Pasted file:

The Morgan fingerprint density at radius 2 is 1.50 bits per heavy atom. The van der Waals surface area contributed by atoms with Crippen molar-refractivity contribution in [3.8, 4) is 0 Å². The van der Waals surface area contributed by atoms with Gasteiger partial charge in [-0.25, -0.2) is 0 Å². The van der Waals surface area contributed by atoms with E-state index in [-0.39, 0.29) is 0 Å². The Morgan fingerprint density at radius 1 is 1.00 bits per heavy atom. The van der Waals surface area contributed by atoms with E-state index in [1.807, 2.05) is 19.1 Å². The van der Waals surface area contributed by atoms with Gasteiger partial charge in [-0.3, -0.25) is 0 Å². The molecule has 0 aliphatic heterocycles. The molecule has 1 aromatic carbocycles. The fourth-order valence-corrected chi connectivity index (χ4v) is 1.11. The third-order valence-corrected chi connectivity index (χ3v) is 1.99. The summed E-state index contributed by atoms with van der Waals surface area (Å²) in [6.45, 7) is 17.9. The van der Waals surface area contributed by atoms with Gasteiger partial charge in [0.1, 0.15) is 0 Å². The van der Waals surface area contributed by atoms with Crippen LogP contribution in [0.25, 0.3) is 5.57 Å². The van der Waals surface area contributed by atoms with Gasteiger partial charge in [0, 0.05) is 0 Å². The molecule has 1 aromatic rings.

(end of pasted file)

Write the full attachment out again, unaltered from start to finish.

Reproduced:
The Morgan fingerprint density at radius 2 is 1.50 bits per heavy atom. The van der Waals surface area contributed by atoms with Crippen molar-refractivity contribution in [3.8, 4) is 0 Å². The van der Waals surface area contributed by atoms with Gasteiger partial charge in [-0.25, -0.2) is 0 Å². The van der Waals surface area contributed by atoms with E-state index in [-0.39, 0.29) is 0 Å². The Morgan fingerprint density at radius 1 is 1.00 bits per heavy atom. The van der Waals surface area contributed by atoms with E-state index in [1.807, 2.05) is 19.1 Å². The van der Waals surface area contributed by atoms with Gasteiger partial charge in [-0.3, -0.25) is 0 Å². The molecule has 0 aliphatic heterocycles. The molecule has 1 aromatic carbocycles. The fourth-order valence-corrected chi connectivity index (χ4v) is 1.11. The third-order valence-corrected chi connectivity index (χ3v) is 1.99. The summed E-state index contributed by atoms with van der Waals surface area (Å²) in [6.45, 7) is 17.9. The van der Waals surface area contributed by atoms with Gasteiger partial charge in [0.1, 0.15) is 0 Å². The van der Waals surface area contributed by atoms with Crippen LogP contribution in [0.25, 0.3) is 5.57 Å². The van der Waals surface area contributed by atoms with Gasteiger partial charge in [0, 0.05) is 0 Å². The molecule has 1 aromatic rings.